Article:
In the latest issue of Metal Hammer we sat down with Corey Taylor to talk about everything that's happened to Slipknot in recent years – notably the departure of drummer Joey Jordison and the firing of Jim Root from Stone Sour. In this excerpt from our massive feature, Corey talks candidly about his feelings toward two of the hardest decisions of his career.
Corey Taylor opens up about Joey Jordison and Jim Root
The Slipknot frontman speaks on the departure of Joey from Knot and Jim from Stone Sour
The “Jim thing” to which Corey refers is the dismissal of guitarist Jim Root from Stone Sour in May, something that must be particularly awkward given that he still plays for Slipknot. Certainly, Jim himself wasn’t pleased, posting on social media: “I’m not in the band any more. Not my decision. Not happy about it.”
“That lead to a confrontation, to put it nicely,” admits Corey. “But literally, it flared up and then it was gone because we knew we had this project to work on. I didn’t want his focus split and I didn’t want my focus split, so we sat down and talked for 20, 30 minutes – and we were at the studio – before we even started. We hashed it out. He felt terrible and I felt terrible that he was going through it. It’s just one of those things where you’re gonna have to make decisions in life and you’re not going to like them, but at the end of the day you have to do what’s right for the greater whole.”
It seems, from the outside, like it was musical differences with Jim and more of a personality thing with Joey. Is that fair comment?
“No, not really,” replies Corey. “Jim is one of the most incredibly gifted people I know. It was a difference, not of direction, but just in the goal of things, y’know? There’s not a lot I can say about it right now because we’re firing [Slipknot] up and the last thing I want is to have him read something and take it the wrong way. Anything I say here I’m gonna say to his face as well, so it’s hard to do this, harder than any fan understands. There are times when it does flare up and we have to sit and talk and figure it out. Basically, when your friend’s not happy you have to find a way for him to be happy, no matter what, and if it takes making a difficult decision like that so he can move on, it’s just what you’ve got to do. It sucks and it takes a lot of the joy out of this shit, and that’s what this whole fucking thing should be about!”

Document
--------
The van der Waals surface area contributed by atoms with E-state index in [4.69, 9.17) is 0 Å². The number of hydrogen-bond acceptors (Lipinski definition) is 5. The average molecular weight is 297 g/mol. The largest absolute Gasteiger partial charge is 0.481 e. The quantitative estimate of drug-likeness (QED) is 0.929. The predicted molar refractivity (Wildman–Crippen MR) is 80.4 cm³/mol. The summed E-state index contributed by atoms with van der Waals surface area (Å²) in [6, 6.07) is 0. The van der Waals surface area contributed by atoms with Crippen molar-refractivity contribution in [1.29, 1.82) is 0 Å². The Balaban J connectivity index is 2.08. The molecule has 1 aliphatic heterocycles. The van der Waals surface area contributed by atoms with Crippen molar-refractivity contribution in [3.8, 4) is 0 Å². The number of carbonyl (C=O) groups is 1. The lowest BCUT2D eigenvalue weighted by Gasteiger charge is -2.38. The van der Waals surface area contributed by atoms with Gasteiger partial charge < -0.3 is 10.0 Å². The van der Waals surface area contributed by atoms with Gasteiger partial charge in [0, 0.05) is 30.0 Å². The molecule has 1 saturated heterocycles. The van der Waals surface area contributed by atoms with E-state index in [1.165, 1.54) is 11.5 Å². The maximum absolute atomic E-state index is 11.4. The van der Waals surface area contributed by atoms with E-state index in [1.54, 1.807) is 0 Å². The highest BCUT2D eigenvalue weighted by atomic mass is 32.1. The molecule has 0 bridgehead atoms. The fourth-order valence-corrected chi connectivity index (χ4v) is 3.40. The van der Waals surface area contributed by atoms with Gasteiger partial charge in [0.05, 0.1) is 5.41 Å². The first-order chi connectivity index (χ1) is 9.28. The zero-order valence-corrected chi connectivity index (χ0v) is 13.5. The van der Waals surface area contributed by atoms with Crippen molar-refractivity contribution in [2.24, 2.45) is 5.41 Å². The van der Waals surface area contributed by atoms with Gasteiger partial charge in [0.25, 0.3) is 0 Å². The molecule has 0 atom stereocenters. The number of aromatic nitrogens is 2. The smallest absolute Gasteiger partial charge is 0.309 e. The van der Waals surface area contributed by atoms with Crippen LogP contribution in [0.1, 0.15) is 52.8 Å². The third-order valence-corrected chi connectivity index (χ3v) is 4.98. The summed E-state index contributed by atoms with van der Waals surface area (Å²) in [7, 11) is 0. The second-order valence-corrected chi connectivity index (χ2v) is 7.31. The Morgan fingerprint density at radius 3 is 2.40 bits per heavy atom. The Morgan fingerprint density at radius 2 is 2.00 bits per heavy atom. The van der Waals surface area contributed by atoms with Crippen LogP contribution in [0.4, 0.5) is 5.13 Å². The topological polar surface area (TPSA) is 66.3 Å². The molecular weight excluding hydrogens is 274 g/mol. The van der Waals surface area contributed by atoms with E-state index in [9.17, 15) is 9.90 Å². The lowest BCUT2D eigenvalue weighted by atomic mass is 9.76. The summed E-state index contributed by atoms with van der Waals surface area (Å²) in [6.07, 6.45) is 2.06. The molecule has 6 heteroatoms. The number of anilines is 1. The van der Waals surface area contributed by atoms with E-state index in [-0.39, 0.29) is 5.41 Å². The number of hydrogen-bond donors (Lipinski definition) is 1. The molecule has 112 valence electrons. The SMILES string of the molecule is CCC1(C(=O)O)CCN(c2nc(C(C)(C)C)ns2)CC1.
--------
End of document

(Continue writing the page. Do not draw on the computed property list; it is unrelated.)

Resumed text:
Are you still talking to Joey?
“I haven’t talked to Joey in a while, to be honest,” he admits. “That’s how different we are. It’s not because I don’t love him and I don’t miss him. And it is painful; we talk about him all the time, but at the same time, do we miss him or do we miss the old him? That’s what it really comes down to. It’s just a fucking shame.”
When pressed further on the “Jim thing”, and who exactly fired him, Corey, understandably, prefers to stay tight-lipped. “This is the most I’ve spoken about it, I’ve told you more than anyone else,” he confirms. And, let’s face it, they still have to work together, and the last thing Hammer wants to do is cause additional problems in that particular department. Instead, we move to a similarly difficult subject: the trial and subsequent acquittal of Paul Gray’s doctor, Daniel Baldi, on malpractice charges, and the accusations by Paul’s wife, Brenna, that Slipknot didn’t do enough to help their friend.
“I wish it would have had a different outcome,” says Corey. “I wasn’t happy with any of it, but it comes more down to the prosecution’s side of things. They were able to turn the trial into something about Paul instead of something about Baldi, and that’s fucking unfortunate because he had so many charges of malpractice against him. There are things we can do to alleviate musically, but what about the families who can’t do that? What about the [other] families who lost someone? Not only were we unable to get some closure, but those families didn’t.”
This excerpt was originally published in the latest issue of Metal Hammer, get it now to read our full in-depth interview and check out the exclusive photoshoot.